Lebesgue measure

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A countably-additive measure which is an extension of the volume as a function of -dimensional intervals to a wider class of sets, namely the Lebesgue-measurable sets. The class contains the class of Borel sets (cf. Borel set) and consists of all sets of the form where , and . One has for any ,


where the infimum is taken over all possible countable families of intervals such that . Formula (*) makes sense for every and defines a set function (which coincides with on ), called the outer Lebesgue measure. A set belongs to if and only if

for every bounded interval ; for all ,

and for all ,

if , then the last equality is sufficient for the membership ; if is an orthogonal operator in and , then for any . The Lebesgue measure was introduced by H. Lebesgue [1].


[1] H. Lebesgue, "Intégrale, longeur, aire" , Univ. Paris (1902) (Thesis)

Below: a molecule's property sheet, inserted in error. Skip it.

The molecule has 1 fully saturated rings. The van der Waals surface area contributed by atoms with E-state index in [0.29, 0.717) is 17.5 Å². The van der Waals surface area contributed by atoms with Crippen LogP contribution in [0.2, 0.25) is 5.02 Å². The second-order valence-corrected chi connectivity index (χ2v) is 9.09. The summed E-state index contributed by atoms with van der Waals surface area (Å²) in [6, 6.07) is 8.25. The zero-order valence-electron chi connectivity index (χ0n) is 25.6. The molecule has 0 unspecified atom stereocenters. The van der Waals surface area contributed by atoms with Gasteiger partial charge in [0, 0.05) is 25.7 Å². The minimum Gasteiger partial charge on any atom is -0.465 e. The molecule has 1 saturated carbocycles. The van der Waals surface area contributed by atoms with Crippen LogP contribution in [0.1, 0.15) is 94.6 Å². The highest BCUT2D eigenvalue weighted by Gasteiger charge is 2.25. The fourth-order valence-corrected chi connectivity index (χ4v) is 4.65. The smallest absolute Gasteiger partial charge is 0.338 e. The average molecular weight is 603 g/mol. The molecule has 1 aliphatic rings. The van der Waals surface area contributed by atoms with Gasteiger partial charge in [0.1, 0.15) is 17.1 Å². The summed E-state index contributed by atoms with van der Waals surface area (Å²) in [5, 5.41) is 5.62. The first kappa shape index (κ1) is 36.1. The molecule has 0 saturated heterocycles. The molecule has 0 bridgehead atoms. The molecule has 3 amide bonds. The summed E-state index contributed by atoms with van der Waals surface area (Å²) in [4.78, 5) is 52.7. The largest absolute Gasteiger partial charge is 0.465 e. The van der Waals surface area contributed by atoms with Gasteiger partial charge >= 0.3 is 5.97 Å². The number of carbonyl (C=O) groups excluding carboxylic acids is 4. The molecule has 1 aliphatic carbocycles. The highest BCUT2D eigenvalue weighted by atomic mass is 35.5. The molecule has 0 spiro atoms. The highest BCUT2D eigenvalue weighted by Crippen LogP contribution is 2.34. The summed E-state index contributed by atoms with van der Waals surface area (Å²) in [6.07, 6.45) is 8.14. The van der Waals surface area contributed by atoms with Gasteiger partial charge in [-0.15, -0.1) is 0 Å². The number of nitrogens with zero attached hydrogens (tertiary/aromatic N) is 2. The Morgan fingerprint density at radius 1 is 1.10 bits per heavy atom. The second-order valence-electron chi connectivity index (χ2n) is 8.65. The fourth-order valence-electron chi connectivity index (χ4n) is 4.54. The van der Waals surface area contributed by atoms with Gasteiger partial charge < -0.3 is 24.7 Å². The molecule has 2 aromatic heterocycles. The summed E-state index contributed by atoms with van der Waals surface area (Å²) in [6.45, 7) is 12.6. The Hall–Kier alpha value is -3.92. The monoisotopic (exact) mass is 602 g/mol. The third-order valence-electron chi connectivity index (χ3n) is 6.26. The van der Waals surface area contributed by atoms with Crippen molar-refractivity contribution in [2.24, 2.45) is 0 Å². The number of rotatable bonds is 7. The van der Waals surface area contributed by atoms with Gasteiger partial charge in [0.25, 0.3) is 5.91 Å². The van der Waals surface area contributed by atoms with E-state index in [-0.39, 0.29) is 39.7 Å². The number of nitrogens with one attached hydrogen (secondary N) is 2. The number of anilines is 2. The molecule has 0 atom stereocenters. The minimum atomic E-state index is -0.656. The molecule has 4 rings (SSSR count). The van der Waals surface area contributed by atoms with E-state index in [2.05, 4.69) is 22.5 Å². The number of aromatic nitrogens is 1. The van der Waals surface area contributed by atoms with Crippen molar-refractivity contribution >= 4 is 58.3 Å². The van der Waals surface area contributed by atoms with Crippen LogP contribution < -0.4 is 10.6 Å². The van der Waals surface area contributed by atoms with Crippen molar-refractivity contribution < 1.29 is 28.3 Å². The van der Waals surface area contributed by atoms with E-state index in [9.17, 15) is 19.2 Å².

[2] S. Saks, "Theory of the integral" , Hafner (1952) (Translated from French)
[3] P.R. Halmos, "Measure theory" , v. Nostrand (1950)
[4] A.N. Kolmogorov, S.V. Fomin, "Elements of the theory of functions and functional analysis" , 1–2 , Graylock (1957–1961) (Translated from Russian)


The Lebesgue measure is a very particular example of a Haar measure, of a product measure (when ) and of a Hausdorff measure. Actually it is historically the first example of such measures.


[a1] E. Hewitt, K.R. Stromberg, "Real and abstract analysis" , Springer (1965)
How to Cite This Entry:
Lebesgue measure. Encyclopedia of Mathematics. URL:
This article was adapted from an original article by V.V. Sazonov (originator), which appeared in Encyclopedia of Mathematics - ISBN 1402006098. See original article